EU Commissioner Kroes: Copyright Is 'A Tool To Punish And Withhold'; New Business Models, Not More Enforcement Needed
from the she-really-gets-it dept
Neelie Kroes is that rare thing: a politician who actually seems to understand digital technologies. Before she became the European Commissioner for Digital Agenda, her current post, she was European Commissioner for Competition, and in that capacity made a speech about open standards in 2008 that included the following interesting statements:
It is simplistic to assume that because some intellectual property protection is good, that such protection should therefore be absolute in all circumstances.
if we extend intellectual property protection for technology, then we should only do so when it is justified under intellectual property principles, i.e. on the basis of evidence that such extension will lead to more innovations and will therefore promote consumer welfare.
Those comments were about problems with the patent system, and now Kroes has brought her frankness to bear on copyright:
let’s ask ourselves, is the current copyright system the right and only tool to achieve our objectives? Not really, I’m afraid. We need to keep on fighting against piracy, but legal enforceability is becoming increasingly difficult; the millions of dollars invested trying to enforce copyright have not stemmed piracy. Meanwhile citizens increasingly hear the word copyright and hate what is behind it. Sadly, many see the current system as a tool to punish and withhold, not a tool to recognise and reward.
That’s pretty stunning stuff for an EU Commissioner to be saying, given the European Commission’s whole-hearted support for ACTA, and its plans for IPRED 2. Kroes goes on:
We need to go back to basics and put the artist at the centre, not only of copyright law, but of our whole policy on culture and growth. In times of change, we need creativity, out-of-the-box thinking: creative art to overcome this difficult period and creative business models to monetise the art. And for this we need flexibility in the system, not the straitjacket of a single model. The platforms, channels and business models by which content is produced, distributed and used can be as varied and innovative as the content itself.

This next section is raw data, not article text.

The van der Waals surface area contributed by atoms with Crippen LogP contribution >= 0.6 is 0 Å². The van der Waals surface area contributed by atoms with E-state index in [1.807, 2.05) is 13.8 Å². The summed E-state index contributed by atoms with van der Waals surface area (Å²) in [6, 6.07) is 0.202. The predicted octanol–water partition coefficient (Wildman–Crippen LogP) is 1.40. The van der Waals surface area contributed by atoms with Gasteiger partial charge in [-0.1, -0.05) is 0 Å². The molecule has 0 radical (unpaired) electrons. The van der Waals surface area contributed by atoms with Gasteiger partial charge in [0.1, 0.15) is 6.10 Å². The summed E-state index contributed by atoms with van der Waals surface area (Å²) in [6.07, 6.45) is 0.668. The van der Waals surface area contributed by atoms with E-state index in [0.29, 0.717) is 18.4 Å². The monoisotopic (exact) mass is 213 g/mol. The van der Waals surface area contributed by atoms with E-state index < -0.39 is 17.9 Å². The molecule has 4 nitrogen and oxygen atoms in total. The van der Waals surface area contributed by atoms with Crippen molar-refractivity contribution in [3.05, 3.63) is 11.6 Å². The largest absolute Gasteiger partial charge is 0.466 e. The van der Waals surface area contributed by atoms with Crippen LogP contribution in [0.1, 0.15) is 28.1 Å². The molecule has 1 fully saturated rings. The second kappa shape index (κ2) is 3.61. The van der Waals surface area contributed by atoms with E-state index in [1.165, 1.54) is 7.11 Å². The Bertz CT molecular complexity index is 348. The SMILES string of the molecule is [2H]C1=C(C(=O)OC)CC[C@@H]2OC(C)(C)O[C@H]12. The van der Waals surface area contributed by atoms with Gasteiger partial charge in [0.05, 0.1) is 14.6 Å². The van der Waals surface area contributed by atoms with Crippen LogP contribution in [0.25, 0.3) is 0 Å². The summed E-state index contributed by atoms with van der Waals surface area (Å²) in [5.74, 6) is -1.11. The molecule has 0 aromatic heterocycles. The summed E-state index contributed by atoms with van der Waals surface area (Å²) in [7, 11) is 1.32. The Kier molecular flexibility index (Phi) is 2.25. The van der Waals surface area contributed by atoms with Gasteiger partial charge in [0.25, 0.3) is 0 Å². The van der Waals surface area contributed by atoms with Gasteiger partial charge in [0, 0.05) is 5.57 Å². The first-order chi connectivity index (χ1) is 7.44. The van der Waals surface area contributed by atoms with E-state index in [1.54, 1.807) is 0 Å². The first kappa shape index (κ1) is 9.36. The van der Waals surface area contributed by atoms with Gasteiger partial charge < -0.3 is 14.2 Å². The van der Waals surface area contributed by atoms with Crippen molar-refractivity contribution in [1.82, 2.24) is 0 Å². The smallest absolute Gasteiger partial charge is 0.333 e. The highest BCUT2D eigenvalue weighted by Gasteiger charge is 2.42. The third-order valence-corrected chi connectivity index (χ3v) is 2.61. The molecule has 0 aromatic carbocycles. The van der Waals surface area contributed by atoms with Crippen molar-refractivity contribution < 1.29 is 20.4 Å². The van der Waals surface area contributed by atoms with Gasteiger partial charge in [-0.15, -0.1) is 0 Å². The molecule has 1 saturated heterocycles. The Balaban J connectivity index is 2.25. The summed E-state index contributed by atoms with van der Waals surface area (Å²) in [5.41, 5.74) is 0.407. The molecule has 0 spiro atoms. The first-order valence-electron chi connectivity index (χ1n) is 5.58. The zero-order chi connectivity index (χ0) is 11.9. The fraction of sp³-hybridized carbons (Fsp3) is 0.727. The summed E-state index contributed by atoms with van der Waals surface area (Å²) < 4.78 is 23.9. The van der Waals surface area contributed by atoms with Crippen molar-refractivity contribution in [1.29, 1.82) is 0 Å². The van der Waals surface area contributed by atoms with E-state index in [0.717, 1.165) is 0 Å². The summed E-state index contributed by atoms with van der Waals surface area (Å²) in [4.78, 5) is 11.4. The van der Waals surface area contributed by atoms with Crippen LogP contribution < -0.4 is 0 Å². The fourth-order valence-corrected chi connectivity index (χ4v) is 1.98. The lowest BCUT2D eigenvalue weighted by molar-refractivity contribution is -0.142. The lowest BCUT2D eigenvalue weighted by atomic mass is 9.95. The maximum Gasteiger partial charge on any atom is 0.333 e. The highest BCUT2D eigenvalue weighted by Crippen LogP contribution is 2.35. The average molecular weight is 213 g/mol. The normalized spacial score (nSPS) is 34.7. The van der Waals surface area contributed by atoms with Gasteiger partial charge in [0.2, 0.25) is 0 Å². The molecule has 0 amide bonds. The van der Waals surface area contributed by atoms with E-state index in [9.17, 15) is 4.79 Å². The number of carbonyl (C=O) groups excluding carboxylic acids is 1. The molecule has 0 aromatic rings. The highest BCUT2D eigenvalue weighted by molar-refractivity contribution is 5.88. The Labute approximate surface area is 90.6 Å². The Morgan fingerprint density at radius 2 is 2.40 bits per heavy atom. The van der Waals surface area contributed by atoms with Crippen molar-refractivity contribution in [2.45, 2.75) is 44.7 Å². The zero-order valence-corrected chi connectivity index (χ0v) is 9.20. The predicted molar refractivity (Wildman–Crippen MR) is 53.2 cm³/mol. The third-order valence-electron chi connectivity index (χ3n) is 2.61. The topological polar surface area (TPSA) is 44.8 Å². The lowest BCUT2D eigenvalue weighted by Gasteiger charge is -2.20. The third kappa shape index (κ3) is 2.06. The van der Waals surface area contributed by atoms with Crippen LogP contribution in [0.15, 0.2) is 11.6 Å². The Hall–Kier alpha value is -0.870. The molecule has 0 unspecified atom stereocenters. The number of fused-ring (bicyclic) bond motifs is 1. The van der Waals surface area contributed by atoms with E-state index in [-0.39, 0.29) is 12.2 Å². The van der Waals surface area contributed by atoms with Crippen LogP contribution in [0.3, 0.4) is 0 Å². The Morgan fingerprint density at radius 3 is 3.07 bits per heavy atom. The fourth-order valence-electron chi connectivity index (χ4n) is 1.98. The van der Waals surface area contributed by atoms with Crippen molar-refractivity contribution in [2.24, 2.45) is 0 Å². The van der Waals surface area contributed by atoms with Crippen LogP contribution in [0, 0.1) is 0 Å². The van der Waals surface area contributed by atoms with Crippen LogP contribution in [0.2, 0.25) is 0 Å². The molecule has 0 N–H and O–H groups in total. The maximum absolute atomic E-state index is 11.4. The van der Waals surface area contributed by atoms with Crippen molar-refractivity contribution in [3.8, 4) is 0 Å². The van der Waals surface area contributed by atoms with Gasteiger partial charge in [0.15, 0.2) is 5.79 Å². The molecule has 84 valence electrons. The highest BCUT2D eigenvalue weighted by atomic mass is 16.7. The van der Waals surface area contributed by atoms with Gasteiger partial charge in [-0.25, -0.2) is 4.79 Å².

Again, that focus on new business models rather than ever-more punitive copyright enforcement is a refreshing recognition by a very senior European politician of the real problem facing the creative industries: their failure to adapt to the vastly-different business landscape created by the Internet. Kroes picks up on that theme in her conclusion:
There are many new ideas out there ? ideas, for example, like extended collective licensing as practised in Scandinavia, or other ideas that seek to both legitimise and monetise certain uses of works. Are these ideas the right ones to achieve our goals? I don’t know. But too often we can’t even try them out because of some old set of rules made for a different age ? whether it is the Berne Convention, the legislation exceptions and limitations on the VAT Directive or some other current law. So new ideas which could benefit artists are killed before they can show their merit, dead on arrival. This needs to change.
I can’t set out for you now what the model should be and indeed it’s not the kind of model that should be developed from the centre. Rather we need to create a framework in which a model ? or indeed several models ? can develop organically, flexibly, in ways that support artists.
I see how some European stakeholders see with horror the arrival of Netflix, or the expansion of iTunes. We need to react, not to be paralysed by fear. Let’s take chances. As Zygmunt Bauman put it, “the function of culture is not to satisfy existing needs, but to create new ones”.
So that’s my answer: it’s not all about copyright. It is certainly important, but we need to stop obsessing about that. The life of an artist is tough: the crisis has made it tougher. Let’s get back to basics, and deliver a system of recognition and reward that puts artists and creators at its heart.
It’s tremendously good news that Kroes has not only recognized these problems but is prepared to articulate them publicly. It suggests that at least someone within the European Commission gets it. Too bad, then, that Kroes seems to be as exceptional in that respect as in her grasp of the underlying digital technologies that are driving these huge changes.